THE NEXT NORMAL: 5 RETAIL TRENDS THAT ARE HERE TO STAY
Despite the coronavirus pandemic causing store closures, stay-at-home orders, and declined demand for nonessential goods, retail investing over the past two quarters has hit new highs for some sectors.
Here are 5 trends our team has identified that are here to stay:
ONLINE > IN STORE
The surge in digital demand for retail and consumer goods is not surprising, especially as the U.S. lockdowns forced many brick-and-mortar store closures nationwide. While online retailers such as Amazon expressed concerns for the bottom line during the initial lockdown (due to the high costs associated with operating during the pandemic), Q2’s earning results indicate that the company had little need to worry.
During the second fiscal quarter, Amazon’s overall sales increased to $88.9 billion—a 40% increase in year-over-year earnings. These earnings are impressive given the over $4 billion the company spent on virus-related expenditures, including additional safety measures and “thank-you” bonuses for logistics and delivery workers.
Amazon isn’t the only company to see success in online retail:
- At Best Buy, online sales were up 242% during its fiscal second quarter, with people stocking up on electronics and equipment for their home offices.
- Target, Dick’s Sporting Goods, Lowe’s, Tiffany and Home Depot all also reported triple-digit growth online.
- Gap Inc.’s total e-commerce sales soared 95% from a year ago, and within that it said its Old Navy business surged 136% online.
DIGITAL & CONTACTLESS PAYMENTS
Previously a choice rather than a necessity, digital and contactless payments (Apple Pay, PayPal, Venmo) have become mainstream as more sales are made online.
Many retailers have begun enabling as many forms of digital payment as possible, hoping to provide consumers with the convenience of a preferred and trusted mode of payment, both for big and small purchases.
According to a new National Retail Federation and Forrester survey, 67% of retailers accept some form of no-touch payment. The survey found that 58% accept contactless cards, an increase from 40% last year. In addition, 19% think no-touch payments accounted for more than half of their in-store transactions. Looking forward, 94% of retailers anticipate contactless payments to increase over the next 18 months, but many (67%) were concerned about the fees for processing transactions.
SHIFT IN SPENDING
Retailers have also observed a shift in the items consumers are purchasing. With financial uncertainty, a limited availability of certain goods, and changes in pricing due to shifts of demand, consumers have spent and continue to spend on necessities while dialing back usual discretionary spending. In fact, 1 in 4 are now spending up to 133% extra a month on groceries, with consumers spending a whopping 558.4% more on grocery delivery services.
Similarly, sales of office supplies increased by 6.1% as many consumers shifted to working from home and sales of medical and cleaning supplies increased by 500% and 200% respectively. Interestingly, spending in the pet category has also increased by 50%.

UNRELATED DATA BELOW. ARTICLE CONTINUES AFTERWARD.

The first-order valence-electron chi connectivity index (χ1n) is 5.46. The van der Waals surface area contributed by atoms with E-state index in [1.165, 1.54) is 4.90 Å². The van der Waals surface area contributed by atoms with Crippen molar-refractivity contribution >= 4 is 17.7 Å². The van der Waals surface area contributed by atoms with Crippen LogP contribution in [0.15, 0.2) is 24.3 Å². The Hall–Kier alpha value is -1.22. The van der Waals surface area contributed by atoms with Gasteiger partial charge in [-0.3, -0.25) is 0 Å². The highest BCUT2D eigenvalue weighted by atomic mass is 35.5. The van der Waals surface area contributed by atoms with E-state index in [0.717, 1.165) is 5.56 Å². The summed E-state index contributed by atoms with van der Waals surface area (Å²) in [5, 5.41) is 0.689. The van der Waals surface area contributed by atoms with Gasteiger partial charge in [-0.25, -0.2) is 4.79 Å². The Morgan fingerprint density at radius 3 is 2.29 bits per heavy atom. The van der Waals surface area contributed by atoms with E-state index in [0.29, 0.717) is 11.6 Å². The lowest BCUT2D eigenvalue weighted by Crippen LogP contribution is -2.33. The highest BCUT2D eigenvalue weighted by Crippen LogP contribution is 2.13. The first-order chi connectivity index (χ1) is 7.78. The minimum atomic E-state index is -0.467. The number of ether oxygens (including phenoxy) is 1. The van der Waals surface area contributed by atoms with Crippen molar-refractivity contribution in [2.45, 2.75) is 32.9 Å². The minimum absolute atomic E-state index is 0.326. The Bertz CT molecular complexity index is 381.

This shift in consumer values is undoubtedly here to stay as we move into Q4.
Self-servicing and contact free may be the next normal for many retailers. While customer convenience has always been critical to the retail industry, social distancing has accelerated the development of self-service models. In fact, buy-online-pickup-in-store and buy-online-ship-to-store service options have gained increasing popularity in the past months.
According to Adobe Analytics data, buy-online-pickup-in-store orders (including curbside) increased 62% year over year from late February to March 21. Grocery stores, pharmacies and restaurants aren’t the only ones adopting curbside pickups; other big brands that added this option include Kohl's, Best Buy and Dick's Sporting Goods.
The retail industry has also noted an extreme uptake in shoppers at local stores. While some consumers attribute this change to limited mobility and convenience, others indicate they’re making a conscious decision to shop local and in hopes of boosting their local economy. Research shows that:
- 49% of consumers “have made a purchase specifically to support local small businesses during the pandemic.”
- 68% of people tipped more than they usually do between April 9 to April 14 of this year.
- More people have begun to shop locally for produce, and small scale food producers observed an uptick in sales, beginning in April.
- Small businesses that invested in eCommerce during the pandemic experienced large yields. In a case study by the U.S. Chamber of Commerce, a small four-shop chain saw growth of 750% for their app within the first two weeks of April.
Many shoppers may elect to continue to shop small even as the next normal goes into effect, as local stores offer a unique level of personalization, high levels of service, convenience, and low-prices for loyal shoppers. In fact, a recent study by Groupon indicated that 75% of consumers aim to back local businesses more extensively post-COVID. In addition, the average American plans to spend nearly $100 per week at local businesses post-COVID.
THE NEXT NORMAL
Amid unprecedented uncertainty, only one thing is clear: industries are changing rapidly in response to the effects of the COVID-19 pandemic. Here are 3 retail predictions for Q4 from our experts:
- Retailers will pivot from their original Black Friday strategies, scrapping plans to drive foot traffic in-store to online promotions and events.
- Ecommerce holiday sales will be the highest of all time.
- Supply chain’s will be pushed to the brink, and shipment lead times will likely increase.